I read that Silverberg actually does tend to glean inspiration from music, namely Bob Dylan, I think. It said he had some copyright issues with at least one of his book titles.


  4. Great galloping galaxies.


  5. “It makes me wish I hadn’t skipped reading Ayn Rand’s novella Anthem (1939) this summer when I was reading the Retro Hugo nominees… And I can’t believe I would ever write that sentence.” SNORT. Wow, wishing you had read Rand instead of wishing you had never started one of her books. Hard to imagine. I tried to read the big fat one, umm, what the fuck was it called? Something something trains and boring as fuck and I’m not reading this if it sucks so hard just ten pages in.

    Anyway, I am excited and nervous for your first PK Dick read too. You like the mind bendy stuff, so theoretically you should like him, but I don’t know if that book is really the best one to start with, that is if you are me hoping that you end up really loving him. Since I want everyone to join my PK Dick cult. Radio Free Albemuth and Man in the High Castle are my personal favorites.


    • fromcouchtomoon says:

      Lol… I’ve read excerpts from Rand’s stuff and I have no interest in reading more.

      I’ve got a few PKDs on my list, so I won’t stop at Flow My Tears, even if I don’t like it. The Man in the High Castle is on my list but I’ve not heard much about Radio Free Albemuth. Definitely something I will have to check out.


  6. S. C. Flynn says:

    Thanks for this; your reading programme is very similar to mine at the moment. Among others, I am also looking forward to going on with the Gene Wolfe series to see how much I missed the first time.

    Liked by 1 person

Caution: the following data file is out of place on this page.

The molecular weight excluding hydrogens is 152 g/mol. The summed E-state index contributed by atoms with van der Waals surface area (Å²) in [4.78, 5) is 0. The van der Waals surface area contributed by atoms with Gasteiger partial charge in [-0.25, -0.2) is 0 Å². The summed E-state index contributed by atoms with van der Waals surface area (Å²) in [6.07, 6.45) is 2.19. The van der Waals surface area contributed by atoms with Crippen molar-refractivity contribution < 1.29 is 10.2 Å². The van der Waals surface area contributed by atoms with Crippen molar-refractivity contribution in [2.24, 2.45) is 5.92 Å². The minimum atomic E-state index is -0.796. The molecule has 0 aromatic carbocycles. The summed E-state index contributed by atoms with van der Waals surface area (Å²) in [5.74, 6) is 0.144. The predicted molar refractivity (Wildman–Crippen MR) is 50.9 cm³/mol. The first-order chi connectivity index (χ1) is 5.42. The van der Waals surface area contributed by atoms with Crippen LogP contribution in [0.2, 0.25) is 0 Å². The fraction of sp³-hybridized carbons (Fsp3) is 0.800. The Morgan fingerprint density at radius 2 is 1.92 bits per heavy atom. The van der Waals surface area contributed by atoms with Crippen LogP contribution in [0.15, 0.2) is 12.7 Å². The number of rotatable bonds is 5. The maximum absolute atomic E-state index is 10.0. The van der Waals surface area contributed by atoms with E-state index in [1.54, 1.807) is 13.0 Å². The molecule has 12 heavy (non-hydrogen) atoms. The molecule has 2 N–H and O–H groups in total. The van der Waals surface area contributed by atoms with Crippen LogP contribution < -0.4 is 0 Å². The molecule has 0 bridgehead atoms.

• fromcouchtomoon says:

      Then perhaps you will be able to send some hints my way if I get stuck on Claw of the Conciliator. I can’t decide if I should go in with some research under my belt, or just surrender to the experience 😉


      • S. C. Flynn says:

        I can’t promise to be much use re Mr Wolfe; so far he’s been too subtle for me. I would recommend research; I will be doing that myself.
        I normally like to go in cold, but I think that this is a case where some prior prep is useful.


        • fromcouchtomoon says:

          I’m the same way. I prefer to not let other opinions color my experience with a book, but I wondering if Book of the New Sun would best be marketed with an abridged version. I could use some footnotes. “In this passage, the play is actually a comment on the false nature of the narrative so far…” and “In this passage, Agia’s nudity is simply gratuitous and has no deeper meaning. Best to move on…” 😀


  7. Joachim Boaz says:

    Did you enjoy Silverberg’s novel? I really enjoy some of his work….


    • fromcouchtomoon says:

      I did! I think I saw that you prefer Dying Inside, which is on my list, but A Time of Changes was cool. I think I will enjoy exploring more of Silverberg’s oeuvre.